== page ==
Opting out of data use is hard, but it doesn’t have to be

Daniel Tkacik

Aug 15, 2019

Many websites share your browsing data, such as the links you click, with advertisers who can then show you more personalized ads. This kind of practice is the rule, not the exception. And while websites often offer the chance to opt out of this kind of data use, good luck figuring out how to do that.

Woman standing at a podium next to a slide presentation

Source: Carnegie Mellon University's College of Engineering

Co-author and University of Michigan Ph.D. student Yixin Zou presents their study at the Symposium On Usable Privacy and Security in Santa Clara, Calif.

That’s the gist of a recent study by researchers from Carnegie Mellon University and the University of Michigan.

“With new regulatory pressures and consumer awareness, there has been a lot of pressure for companies to start offering privacy choices, especially privacy choices that people can actually use,” says CyLab’s Hana Habib, a Societal Computing Ph.D. student and the lead author on the study. “We wanted to learn more about the practices that websites currently use to offer different types of privacy choices.”

The study is being presented at this week’s Symposium On Usable Privacy and Security in Santa Clara, Calif.

The researchers focused on three main privacy choices: opt-outs for email marketing, opt-outs for targeted advertising, and data deletion choices. To do so, they evaluated a sample of 150 English-language websites ranging in popularity.

“On a positive note, the privacy choices we focused on were pretty prevalent across the whole range of popularity,” says Habib. “However, the ways in which they were offered were inconsistent from website to website.”

The privacy choices we focused on were pretty prevalent across the whole range of popularity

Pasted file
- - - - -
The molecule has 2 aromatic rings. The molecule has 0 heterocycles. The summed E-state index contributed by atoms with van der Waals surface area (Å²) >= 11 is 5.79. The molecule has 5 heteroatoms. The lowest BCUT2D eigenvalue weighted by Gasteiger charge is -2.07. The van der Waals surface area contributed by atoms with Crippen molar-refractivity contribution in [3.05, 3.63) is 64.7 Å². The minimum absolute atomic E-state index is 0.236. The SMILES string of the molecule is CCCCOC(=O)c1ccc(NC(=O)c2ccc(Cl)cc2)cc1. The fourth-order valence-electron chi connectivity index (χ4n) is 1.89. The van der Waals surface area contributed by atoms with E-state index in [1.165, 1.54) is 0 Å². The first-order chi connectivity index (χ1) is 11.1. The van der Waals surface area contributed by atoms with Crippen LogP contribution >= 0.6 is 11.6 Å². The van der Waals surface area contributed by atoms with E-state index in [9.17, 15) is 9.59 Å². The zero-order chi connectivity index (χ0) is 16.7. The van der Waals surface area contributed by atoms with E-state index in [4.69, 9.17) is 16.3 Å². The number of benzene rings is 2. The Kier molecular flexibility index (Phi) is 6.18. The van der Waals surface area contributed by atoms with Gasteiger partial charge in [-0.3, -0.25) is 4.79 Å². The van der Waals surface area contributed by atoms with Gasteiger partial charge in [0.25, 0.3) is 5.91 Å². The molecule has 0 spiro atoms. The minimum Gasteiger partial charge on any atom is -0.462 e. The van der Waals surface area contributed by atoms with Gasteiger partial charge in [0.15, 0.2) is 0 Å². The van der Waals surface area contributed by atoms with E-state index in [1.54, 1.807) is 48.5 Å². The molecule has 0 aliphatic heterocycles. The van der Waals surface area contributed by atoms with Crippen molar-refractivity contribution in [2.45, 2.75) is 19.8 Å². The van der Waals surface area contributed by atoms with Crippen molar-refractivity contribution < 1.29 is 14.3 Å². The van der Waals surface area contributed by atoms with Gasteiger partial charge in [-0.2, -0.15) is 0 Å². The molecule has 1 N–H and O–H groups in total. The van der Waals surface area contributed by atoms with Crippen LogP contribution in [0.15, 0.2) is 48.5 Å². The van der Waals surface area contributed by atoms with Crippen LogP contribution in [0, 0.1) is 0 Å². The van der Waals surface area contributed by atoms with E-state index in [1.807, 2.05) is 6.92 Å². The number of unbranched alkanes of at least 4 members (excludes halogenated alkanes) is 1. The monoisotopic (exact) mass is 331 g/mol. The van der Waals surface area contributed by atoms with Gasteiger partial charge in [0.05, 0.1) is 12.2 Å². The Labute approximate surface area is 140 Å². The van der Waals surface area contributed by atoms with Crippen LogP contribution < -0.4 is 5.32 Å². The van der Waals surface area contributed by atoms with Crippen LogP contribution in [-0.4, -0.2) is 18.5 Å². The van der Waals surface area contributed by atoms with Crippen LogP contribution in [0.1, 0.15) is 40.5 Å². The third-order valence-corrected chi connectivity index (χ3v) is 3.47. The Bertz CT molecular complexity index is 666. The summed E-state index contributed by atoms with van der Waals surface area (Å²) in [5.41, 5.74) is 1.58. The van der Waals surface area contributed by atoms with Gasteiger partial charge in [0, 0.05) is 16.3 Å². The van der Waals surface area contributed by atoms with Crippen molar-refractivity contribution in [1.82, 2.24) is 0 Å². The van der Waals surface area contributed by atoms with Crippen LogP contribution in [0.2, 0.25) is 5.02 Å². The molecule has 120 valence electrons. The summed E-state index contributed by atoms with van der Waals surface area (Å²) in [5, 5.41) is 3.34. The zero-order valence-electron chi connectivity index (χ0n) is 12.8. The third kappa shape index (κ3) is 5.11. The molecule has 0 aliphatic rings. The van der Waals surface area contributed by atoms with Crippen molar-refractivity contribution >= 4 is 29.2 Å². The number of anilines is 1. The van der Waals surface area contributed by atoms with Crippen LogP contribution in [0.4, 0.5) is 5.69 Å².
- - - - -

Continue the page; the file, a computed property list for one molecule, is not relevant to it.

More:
Hana Habib, Ph.D. student, Societal Computing

For example, some websites only offered targeted advertising opt-outs in the account settings, while other websites offered them in the privacy policies. Even within the privacy policies, the researchers didn’t observe a standard terminology that these choices were placed under. 

“The terms being used by these websites were very inconsistent,” says Habib. “If someone did manage to take a look at the privacy policy and find a privacy choice, that knowledge wouldn’t really transfer to another website.”

The researchers also recorded the number of “user actions” – clicks, hovers, form fields, radio buttons, or check boxes – required to reach the point of applying the privacy choice from the website’s home page. Opting out of targeted advertising required the fewest (3.16 user actions, on average) while opting out of email marketing and requesting data deletion required the most (5.32 user actions, on average).

The terms being used by these websites were very inconsistent.

Hana Habib, Ph.D. student, Societal Computing

The most extreme case was observed in the New York Times’ data deletion request form, which required 38 user actions to complete.

These results may leave readers scratching their heads. Why are companies making it so hard for users to opt out? Some may argue that companies lose money when users opt out of targeted advertising, but Habib says that’s not necessarily true. 

“There isn’t a whole lot of evidence to support that targeted advertising results in high profits compared to just contextual, non-targeted advertising,” says Habib.

The researchers offer several design and policy recommendations, such as using standardized terminology in privacy policies, and placing privacy choices in a centralized, predictable location. Given how cumbersome the process of making these privacy choices can be, they recommend simplifying the process by offering a prominent “one click” opt-out box for users. 

Other authors on the study included University of Michigan (UM) Ph.D. student Yixin Zou, CyLab graduate researcher Aditi Jannu, CyLab research intern Neha Sridhar, CyLab research associate Chelse Swoopes, Heinz College professor Alessandro Acquisti, CyLab director Lorrie Faith Cranor, Institute for Software Research professor Norman Sadeh, and UM professor Florian Schaub.